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I know it’s only July, but I have a strong feeling this would end up in my Top 10 of 2014 list. I also don’t think I’m exaggerating that this stands as perhaps one of the best sequels of all time, whilst at the same time it’d work fine as a standalone film. There’s a scene that allude to Caesar’s past in the first film, a poignant moment that truly tugs my heartstrings. I don’t think people need to see the 2011 film in order to get this film, but of course it makes you appreciate Caesar’s journey more. Kudos to Matt Reeves and his team of writers (five of them to be exact) for making this film a Caesar-focused story, it’s a taut thriller that’s as gripping as it is emotionally-gratifying. Now, the narrative is actually quite predictable, but this is not the kind of film that relies on twists so it doesn’t dampen my enjoyment for the film. Given the present conflicts all over the world, the bloodshed and social discord depicted here resonate even more.

Dawn of the Planet of the Apes is not just one of the best offerings of the Summer, but of the entire year. It succeeds because the special effects punctuates and supports the story/character instead of the other way around. The technical achievements never overshadow the story, even during the action-heavy battle scenes in the third act, it doesn’t become so bombastic that we lose sight of what’s really at stake. The 3D is just okay, which is consistent with my sentiment that 2D format is always sufficient. The powerful last shot lends itself nicely to another sequel, and you know what, I for one can’t wait to see more the continuation of Caesar’s journey.

4.5 out of 5 reels


What do you think of Dawn of the Planet of the Apes?

Five for the Fifth: JULY 2014 Edition

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Welcome to FlixChatter’s primary blog series! As is customary for this monthly feature, I get to post five random news item/observation/poster, etc. and then turn it over to you to share your take on that given topic. You can see the previous five-for-the-fifth posts here.

1. Well, since yesterday is Fourth of July, aka Independence Day for good ‘ol USA, for some reason I always think of Roland Emmerich’s 1996 alien disaster flick: Independence Day. It is after all the quintessential Hollywood Summer tentpole flick: big, bombastic and unabashedly patriotic. Regardless how you feel about America, it’s hard not to cheer when Wil Smith punches the slimy, ugly alien or when Bill Pullman made his rousing speech (no doubt one of the most memorable movie presidents/speeches ever).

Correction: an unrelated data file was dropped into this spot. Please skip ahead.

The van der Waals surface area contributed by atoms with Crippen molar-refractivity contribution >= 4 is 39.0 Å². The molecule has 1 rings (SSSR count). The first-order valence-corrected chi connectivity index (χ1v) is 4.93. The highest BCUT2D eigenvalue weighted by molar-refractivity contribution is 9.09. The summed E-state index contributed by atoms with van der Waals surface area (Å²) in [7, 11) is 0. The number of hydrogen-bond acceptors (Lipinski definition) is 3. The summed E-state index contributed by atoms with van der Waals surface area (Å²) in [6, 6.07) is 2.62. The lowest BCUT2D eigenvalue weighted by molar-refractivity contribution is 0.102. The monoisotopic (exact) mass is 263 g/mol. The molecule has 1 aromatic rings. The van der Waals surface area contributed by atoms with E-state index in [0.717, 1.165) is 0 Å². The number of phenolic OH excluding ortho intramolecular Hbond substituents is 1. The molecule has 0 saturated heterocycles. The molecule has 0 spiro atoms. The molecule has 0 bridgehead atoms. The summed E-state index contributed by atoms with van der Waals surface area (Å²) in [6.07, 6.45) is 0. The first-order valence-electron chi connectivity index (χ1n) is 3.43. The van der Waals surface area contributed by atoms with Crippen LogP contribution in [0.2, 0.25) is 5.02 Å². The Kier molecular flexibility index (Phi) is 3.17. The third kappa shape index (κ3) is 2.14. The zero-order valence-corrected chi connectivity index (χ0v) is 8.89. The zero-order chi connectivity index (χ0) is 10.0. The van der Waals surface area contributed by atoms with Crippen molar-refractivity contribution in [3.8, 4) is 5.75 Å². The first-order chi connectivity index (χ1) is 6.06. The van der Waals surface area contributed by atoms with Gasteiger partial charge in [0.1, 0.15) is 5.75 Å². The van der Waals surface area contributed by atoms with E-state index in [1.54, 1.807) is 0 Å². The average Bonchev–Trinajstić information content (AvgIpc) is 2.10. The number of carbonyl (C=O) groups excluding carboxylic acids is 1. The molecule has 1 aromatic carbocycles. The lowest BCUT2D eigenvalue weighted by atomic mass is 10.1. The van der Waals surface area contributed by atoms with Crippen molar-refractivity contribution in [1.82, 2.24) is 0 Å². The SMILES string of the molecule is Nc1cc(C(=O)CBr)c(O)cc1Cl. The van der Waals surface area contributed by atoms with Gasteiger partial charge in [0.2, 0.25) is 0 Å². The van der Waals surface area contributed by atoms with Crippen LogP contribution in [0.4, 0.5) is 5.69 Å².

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I bet there are folks who watch this annually on July 4th, just like it’s tradition to watch The Tenth Commandments at Easter and Miracle on 34th Street on Christmas day. And why not? It’s an absolute blast in every sense of the word, massively entertaining so long as you don’t mind suspending your disbelief for 2 hours and just go along for the ride.

So do you have a go-to Summer movie you like to watch every year? ….

2. Speaking of July 4th, check out this new thematic-trailer of the one Summer movie I can’t wait to see! Fortunately I won’t have to wait too long as I’ll be seeing it next Tuesday. So far the marketing for Dawn of the Planet of the Apes has me REALLY anticipating this one, it looks even more sinister than the excellent first film. JFK’s independence day speech from 1962 makes it even more eerie, especially when one of the apes climbed over that American flag!



The early buzz I’ve read so far has been unanimously positive. Could it be one of the best movies of the year? I certainly wouldn’t be surprised if that’s the case. With the amazing Andy Serkis back in mo-cap performance as Caesar, the rest of the cast is pretty solid: Jason Clarke, Gary Oldman, Keri Russell and Toby Kebell.

A growing nation of genetically evolved apes led by Caesar is threatened by a band of human survivors of the devastating virus unleashed a decade earlier. They reach a fragile peace, but it proves short-lived, as both sides are brought to the brink of a war that will determine who will emerge as Earth’s dominant species.

I also found some cool posters, both official and fan-made. Click each image to see a larger version:

Are you as excited as I am for this movie?